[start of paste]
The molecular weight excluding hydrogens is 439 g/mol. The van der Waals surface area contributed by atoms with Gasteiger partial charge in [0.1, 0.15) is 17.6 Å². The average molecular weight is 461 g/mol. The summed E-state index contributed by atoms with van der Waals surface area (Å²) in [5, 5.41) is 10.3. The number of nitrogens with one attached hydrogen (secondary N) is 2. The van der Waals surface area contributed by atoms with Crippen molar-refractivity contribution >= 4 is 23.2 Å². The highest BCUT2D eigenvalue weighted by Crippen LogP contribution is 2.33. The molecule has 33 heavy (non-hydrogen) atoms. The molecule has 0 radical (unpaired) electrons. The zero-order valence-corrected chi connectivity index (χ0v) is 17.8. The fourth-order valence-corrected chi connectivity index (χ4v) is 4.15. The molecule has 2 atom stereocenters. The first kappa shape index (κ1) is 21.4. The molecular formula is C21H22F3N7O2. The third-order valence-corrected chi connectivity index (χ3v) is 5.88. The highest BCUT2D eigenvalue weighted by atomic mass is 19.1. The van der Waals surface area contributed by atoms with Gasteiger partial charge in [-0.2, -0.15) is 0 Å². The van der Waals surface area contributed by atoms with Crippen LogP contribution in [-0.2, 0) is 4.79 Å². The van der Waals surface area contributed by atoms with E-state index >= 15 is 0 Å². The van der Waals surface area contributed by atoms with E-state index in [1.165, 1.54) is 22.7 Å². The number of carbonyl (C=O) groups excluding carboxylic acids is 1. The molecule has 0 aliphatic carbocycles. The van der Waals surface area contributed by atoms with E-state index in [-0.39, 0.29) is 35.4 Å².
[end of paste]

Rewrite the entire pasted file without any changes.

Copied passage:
The molecular weight excluding hydrogens is 439 g/mol. The van der Waals surface area contributed by atoms with Gasteiger partial charge in [0.1, 0.15) is 17.6 Å². The average molecular weight is 461 g/mol. The summed E-state index contributed by atoms with van der Waals surface area (Å²) in [5, 5.41) is 10.3. The number of nitrogens with one attached hydrogen (secondary N) is 2. The van der Waals surface area contributed by atoms with Crippen molar-refractivity contribution >= 4 is 23.2 Å². The highest BCUT2D eigenvalue weighted by Crippen LogP contribution is 2.33. The molecule has 33 heavy (non-hydrogen) atoms. The molecule has 0 radical (unpaired) electrons. The zero-order valence-corrected chi connectivity index (χ0v) is 17.8. The fourth-order valence-corrected chi connectivity index (χ4v) is 4.15. The molecule has 2 atom stereocenters. The first kappa shape index (κ1) is 21.4. The molecular formula is C21H22F3N7O2. The third-order valence-corrected chi connectivity index (χ3v) is 5.88. The highest BCUT2D eigenvalue weighted by atomic mass is 19.1. The van der Waals surface area contributed by atoms with Gasteiger partial charge in [-0.2, -0.15) is 0 Å². The van der Waals surface area contributed by atoms with Crippen LogP contribution in [-0.2, 0) is 4.79 Å². The van der Waals surface area contributed by atoms with E-state index >= 15 is 0 Å². The van der Waals surface area contributed by atoms with E-state index in [1.165, 1.54) is 22.7 Å². The number of carbonyl (C=O) groups excluding carboxylic acids is 1. The molecule has 0 aliphatic carbocycles. The van der Waals surface area contributed by atoms with E-state index in [-0.39, 0.29) is 35.4 Å².